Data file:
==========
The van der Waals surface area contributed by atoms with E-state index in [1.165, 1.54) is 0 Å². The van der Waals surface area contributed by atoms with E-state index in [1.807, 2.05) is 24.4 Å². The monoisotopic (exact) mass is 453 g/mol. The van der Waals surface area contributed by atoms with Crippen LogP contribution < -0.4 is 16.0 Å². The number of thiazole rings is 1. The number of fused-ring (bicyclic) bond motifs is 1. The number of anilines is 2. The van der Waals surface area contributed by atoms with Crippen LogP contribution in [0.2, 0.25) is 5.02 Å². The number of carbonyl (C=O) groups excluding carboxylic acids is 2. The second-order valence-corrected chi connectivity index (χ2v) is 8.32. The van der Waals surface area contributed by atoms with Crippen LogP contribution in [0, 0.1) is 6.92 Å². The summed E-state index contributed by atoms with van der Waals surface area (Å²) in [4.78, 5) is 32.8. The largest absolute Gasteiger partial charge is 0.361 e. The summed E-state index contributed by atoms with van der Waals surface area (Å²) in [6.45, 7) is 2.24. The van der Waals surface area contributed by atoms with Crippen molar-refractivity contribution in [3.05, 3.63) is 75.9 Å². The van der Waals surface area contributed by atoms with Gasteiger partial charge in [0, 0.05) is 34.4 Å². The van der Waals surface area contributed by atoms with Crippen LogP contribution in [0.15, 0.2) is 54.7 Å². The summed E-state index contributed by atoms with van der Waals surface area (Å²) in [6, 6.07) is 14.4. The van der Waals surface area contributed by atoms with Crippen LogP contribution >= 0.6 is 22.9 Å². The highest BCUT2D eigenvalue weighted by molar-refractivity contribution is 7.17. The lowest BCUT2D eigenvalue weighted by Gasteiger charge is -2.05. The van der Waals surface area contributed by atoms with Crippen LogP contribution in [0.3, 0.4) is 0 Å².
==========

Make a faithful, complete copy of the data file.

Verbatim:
The van der Waals surface area contributed by atoms with E-state index in [1.165, 1.54) is 0 Å². The van der Waals surface area contributed by atoms with E-state index in [1.807, 2.05) is 24.4 Å². The monoisotopic (exact) mass is 453 g/mol. The van der Waals surface area contributed by atoms with Crippen LogP contribution < -0.4 is 16.0 Å². The number of thiazole rings is 1. The number of fused-ring (bicyclic) bond motifs is 1. The number of anilines is 2. The van der Waals surface area contributed by atoms with Crippen LogP contribution in [0.2, 0.25) is 5.02 Å². The number of carbonyl (C=O) groups excluding carboxylic acids is 2. The second-order valence-corrected chi connectivity index (χ2v) is 8.32. The van der Waals surface area contributed by atoms with Crippen LogP contribution in [0, 0.1) is 6.92 Å². The summed E-state index contributed by atoms with van der Waals surface area (Å²) in [4.78, 5) is 32.8. The largest absolute Gasteiger partial charge is 0.361 e. The summed E-state index contributed by atoms with van der Waals surface area (Å²) in [6.45, 7) is 2.24. The van der Waals surface area contributed by atoms with Crippen molar-refractivity contribution in [3.05, 3.63) is 75.9 Å². The van der Waals surface area contributed by atoms with Gasteiger partial charge in [0, 0.05) is 34.4 Å². The van der Waals surface area contributed by atoms with Crippen LogP contribution in [0.15, 0.2) is 54.7 Å². The summed E-state index contributed by atoms with van der Waals surface area (Å²) in [6, 6.07) is 14.4. The van der Waals surface area contributed by atoms with Crippen LogP contribution >= 0.6 is 22.9 Å². The highest BCUT2D eigenvalue weighted by molar-refractivity contribution is 7.17. The lowest BCUT2D eigenvalue weighted by Gasteiger charge is -2.05. The van der Waals surface area contributed by atoms with Crippen LogP contribution in [0.3, 0.4) is 0 Å².